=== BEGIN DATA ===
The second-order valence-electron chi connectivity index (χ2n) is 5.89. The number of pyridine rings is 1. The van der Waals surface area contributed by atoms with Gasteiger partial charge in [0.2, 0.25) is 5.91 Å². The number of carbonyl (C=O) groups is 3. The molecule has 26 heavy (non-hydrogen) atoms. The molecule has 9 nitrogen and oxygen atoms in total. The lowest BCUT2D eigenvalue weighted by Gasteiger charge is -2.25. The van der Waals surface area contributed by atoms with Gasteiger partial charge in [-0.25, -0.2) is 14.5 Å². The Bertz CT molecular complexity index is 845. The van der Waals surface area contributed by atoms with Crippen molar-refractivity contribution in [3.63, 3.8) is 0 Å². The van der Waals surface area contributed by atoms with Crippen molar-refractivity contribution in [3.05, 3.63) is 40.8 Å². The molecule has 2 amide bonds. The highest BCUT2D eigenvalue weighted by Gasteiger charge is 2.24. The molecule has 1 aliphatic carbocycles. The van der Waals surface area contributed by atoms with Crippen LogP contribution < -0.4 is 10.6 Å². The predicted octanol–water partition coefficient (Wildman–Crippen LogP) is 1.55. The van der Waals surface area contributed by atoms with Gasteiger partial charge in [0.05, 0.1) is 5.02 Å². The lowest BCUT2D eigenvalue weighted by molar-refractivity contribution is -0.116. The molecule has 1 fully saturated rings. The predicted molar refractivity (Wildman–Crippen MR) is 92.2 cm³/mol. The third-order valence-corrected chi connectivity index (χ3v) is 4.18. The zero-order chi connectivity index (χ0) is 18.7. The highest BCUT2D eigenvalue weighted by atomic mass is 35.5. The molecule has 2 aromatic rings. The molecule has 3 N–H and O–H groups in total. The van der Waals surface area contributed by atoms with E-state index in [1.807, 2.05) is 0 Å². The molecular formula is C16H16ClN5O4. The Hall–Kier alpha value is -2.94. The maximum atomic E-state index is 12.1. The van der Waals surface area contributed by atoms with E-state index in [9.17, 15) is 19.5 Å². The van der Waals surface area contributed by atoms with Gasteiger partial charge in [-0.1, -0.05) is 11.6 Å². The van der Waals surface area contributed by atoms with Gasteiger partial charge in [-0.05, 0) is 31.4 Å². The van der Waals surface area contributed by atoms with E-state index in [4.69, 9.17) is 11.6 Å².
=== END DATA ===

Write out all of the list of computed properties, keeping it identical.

The second-order valence-electron chi connectivity index (χ2n) is 5.89. The number of pyridine rings is 1. The van der Waals surface area contributed by atoms with Gasteiger partial charge in [0.2, 0.25) is 5.91 Å². The number of carbonyl (C=O) groups is 3. The molecule has 26 heavy (non-hydrogen) atoms. The molecule has 9 nitrogen and oxygen atoms in total. The lowest BCUT2D eigenvalue weighted by Gasteiger charge is -2.25. The van der Waals surface area contributed by atoms with Gasteiger partial charge in [-0.25, -0.2) is 14.5 Å². The Bertz CT molecular complexity index is 845. The van der Waals surface area contributed by atoms with Crippen molar-refractivity contribution in [3.63, 3.8) is 0 Å². The van der Waals surface area contributed by atoms with Crippen molar-refractivity contribution in [3.05, 3.63) is 40.8 Å². The molecule has 2 amide bonds. The highest BCUT2D eigenvalue weighted by Gasteiger charge is 2.24. The molecule has 1 aliphatic carbocycles. The van der Waals surface area contributed by atoms with Crippen LogP contribution < -0.4 is 10.6 Å². The predicted octanol–water partition coefficient (Wildman–Crippen LogP) is 1.55. The van der Waals surface area contributed by atoms with Gasteiger partial charge in [0.05, 0.1) is 5.02 Å². The lowest BCUT2D eigenvalue weighted by molar-refractivity contribution is -0.116. The molecule has 1 fully saturated rings. The predicted molar refractivity (Wildman–Crippen MR) is 92.2 cm³/mol. The third-order valence-corrected chi connectivity index (χ3v) is 4.18. The zero-order chi connectivity index (χ0) is 18.7. The highest BCUT2D eigenvalue weighted by atomic mass is 35.5. The molecule has 2 aromatic rings. The molecule has 3 N–H and O–H groups in total. The van der Waals surface area contributed by atoms with E-state index in [1.807, 2.05) is 0 Å². The molecular formula is C16H16ClN5O4. The Hall–Kier alpha value is -2.94. The maximum atomic E-state index is 12.1. The van der Waals surface area contributed by atoms with E-state index in [9.17, 15) is 19.5 Å². The van der Waals surface area contributed by atoms with Gasteiger partial charge in [-0.1, -0.05) is 11.6 Å². The van der Waals surface area contributed by atoms with Gasteiger partial charge in [-0.05, 0) is 31.4 Å². The van der Waals surface area contributed by atoms with E-state index in [4.69, 9.17) is 11.6 Å².